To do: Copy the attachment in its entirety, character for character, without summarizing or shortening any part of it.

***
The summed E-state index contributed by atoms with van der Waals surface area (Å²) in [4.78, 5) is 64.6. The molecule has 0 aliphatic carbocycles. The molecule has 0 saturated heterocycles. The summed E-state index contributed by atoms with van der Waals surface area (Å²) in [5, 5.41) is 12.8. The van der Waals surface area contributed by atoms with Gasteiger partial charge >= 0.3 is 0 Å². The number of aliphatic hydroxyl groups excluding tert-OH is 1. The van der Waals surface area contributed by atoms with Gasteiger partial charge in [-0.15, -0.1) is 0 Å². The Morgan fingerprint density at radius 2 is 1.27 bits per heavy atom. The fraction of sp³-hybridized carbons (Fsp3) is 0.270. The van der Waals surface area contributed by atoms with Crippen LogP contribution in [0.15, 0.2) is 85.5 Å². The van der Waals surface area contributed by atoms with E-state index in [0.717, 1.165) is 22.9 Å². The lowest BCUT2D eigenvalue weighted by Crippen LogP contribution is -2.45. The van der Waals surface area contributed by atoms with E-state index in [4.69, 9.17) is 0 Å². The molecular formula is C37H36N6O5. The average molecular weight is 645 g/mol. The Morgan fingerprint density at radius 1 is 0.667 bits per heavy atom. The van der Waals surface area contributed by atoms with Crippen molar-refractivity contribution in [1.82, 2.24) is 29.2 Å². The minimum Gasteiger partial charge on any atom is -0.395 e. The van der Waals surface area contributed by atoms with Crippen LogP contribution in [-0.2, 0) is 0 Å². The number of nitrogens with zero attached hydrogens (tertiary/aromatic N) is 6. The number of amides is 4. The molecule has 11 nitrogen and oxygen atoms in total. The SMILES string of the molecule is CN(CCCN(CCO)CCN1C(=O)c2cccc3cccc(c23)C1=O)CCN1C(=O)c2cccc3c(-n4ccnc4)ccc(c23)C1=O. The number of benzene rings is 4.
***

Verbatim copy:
The summed E-state index contributed by atoms with van der Waals surface area (Å²) in [4.78, 5) is 64.6. The molecule has 0 aliphatic carbocycles. The molecule has 0 saturated heterocycles. The summed E-state index contributed by atoms with van der Waals surface area (Å²) in [5, 5.41) is 12.8. The van der Waals surface area contributed by atoms with Gasteiger partial charge >= 0.3 is 0 Å². The number of aliphatic hydroxyl groups excluding tert-OH is 1. The van der Waals surface area contributed by atoms with Gasteiger partial charge in [-0.15, -0.1) is 0 Å². The Morgan fingerprint density at radius 2 is 1.27 bits per heavy atom. The fraction of sp³-hybridized carbons (Fsp3) is 0.270. The van der Waals surface area contributed by atoms with Crippen LogP contribution in [0.15, 0.2) is 85.5 Å². The van der Waals surface area contributed by atoms with E-state index in [0.717, 1.165) is 22.9 Å². The lowest BCUT2D eigenvalue weighted by Crippen LogP contribution is -2.45. The van der Waals surface area contributed by atoms with E-state index in [4.69, 9.17) is 0 Å². The molecular formula is C37H36N6O5. The average molecular weight is 645 g/mol. The Morgan fingerprint density at radius 1 is 0.667 bits per heavy atom. The van der Waals surface area contributed by atoms with Crippen molar-refractivity contribution in [1.82, 2.24) is 29.2 Å². The minimum Gasteiger partial charge on any atom is -0.395 e. The van der Waals surface area contributed by atoms with Crippen LogP contribution in [-0.2, 0) is 0 Å². The number of nitrogens with zero attached hydrogens (tertiary/aromatic N) is 6. The number of amides is 4. The molecule has 11 nitrogen and oxygen atoms in total. The SMILES string of the molecule is CN(CCCN(CCO)CCN1C(=O)c2cccc3cccc(c23)C1=O)CCN1C(=O)c2cccc3c(-n4ccnc4)ccc(c23)C1=O. The number of benzene rings is 4.